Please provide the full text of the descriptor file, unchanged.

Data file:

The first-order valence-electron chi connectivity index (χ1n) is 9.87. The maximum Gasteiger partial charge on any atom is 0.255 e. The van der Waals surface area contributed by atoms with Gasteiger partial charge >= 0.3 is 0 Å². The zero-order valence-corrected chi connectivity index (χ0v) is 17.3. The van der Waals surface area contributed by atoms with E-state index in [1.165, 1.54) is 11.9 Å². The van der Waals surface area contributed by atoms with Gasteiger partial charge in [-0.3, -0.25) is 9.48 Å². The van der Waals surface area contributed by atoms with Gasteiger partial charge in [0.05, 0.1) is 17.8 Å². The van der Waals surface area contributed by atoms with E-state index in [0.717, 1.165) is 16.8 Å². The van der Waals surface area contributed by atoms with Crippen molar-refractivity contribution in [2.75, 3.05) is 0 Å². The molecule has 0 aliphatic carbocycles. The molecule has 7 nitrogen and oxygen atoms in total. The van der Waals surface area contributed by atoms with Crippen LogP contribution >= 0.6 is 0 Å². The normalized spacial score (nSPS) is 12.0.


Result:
The first-order valence-electron chi connectivity index (χ1n) is 9.87. The maximum Gasteiger partial charge on any atom is 0.255 e. The van der Waals surface area contributed by atoms with Gasteiger partial charge >= 0.3 is 0 Å². The zero-order valence-corrected chi connectivity index (χ0v) is 17.3. The van der Waals surface area contributed by atoms with E-state index in [1.165, 1.54) is 11.9 Å². The van der Waals surface area contributed by atoms with Gasteiger partial charge in [-0.3, -0.25) is 9.48 Å². The van der Waals surface area contributed by atoms with Gasteiger partial charge in [0.05, 0.1) is 17.8 Å². The van der Waals surface area contributed by atoms with E-state index in [0.717, 1.165) is 16.8 Å². The van der Waals surface area contributed by atoms with Crippen molar-refractivity contribution in [2.75, 3.05) is 0 Å². The molecule has 0 aliphatic carbocycles. The molecule has 7 nitrogen and oxygen atoms in total. The van der Waals surface area contributed by atoms with Crippen LogP contribution >= 0.6 is 0 Å². The normalized spacial score (nSPS) is 12.0.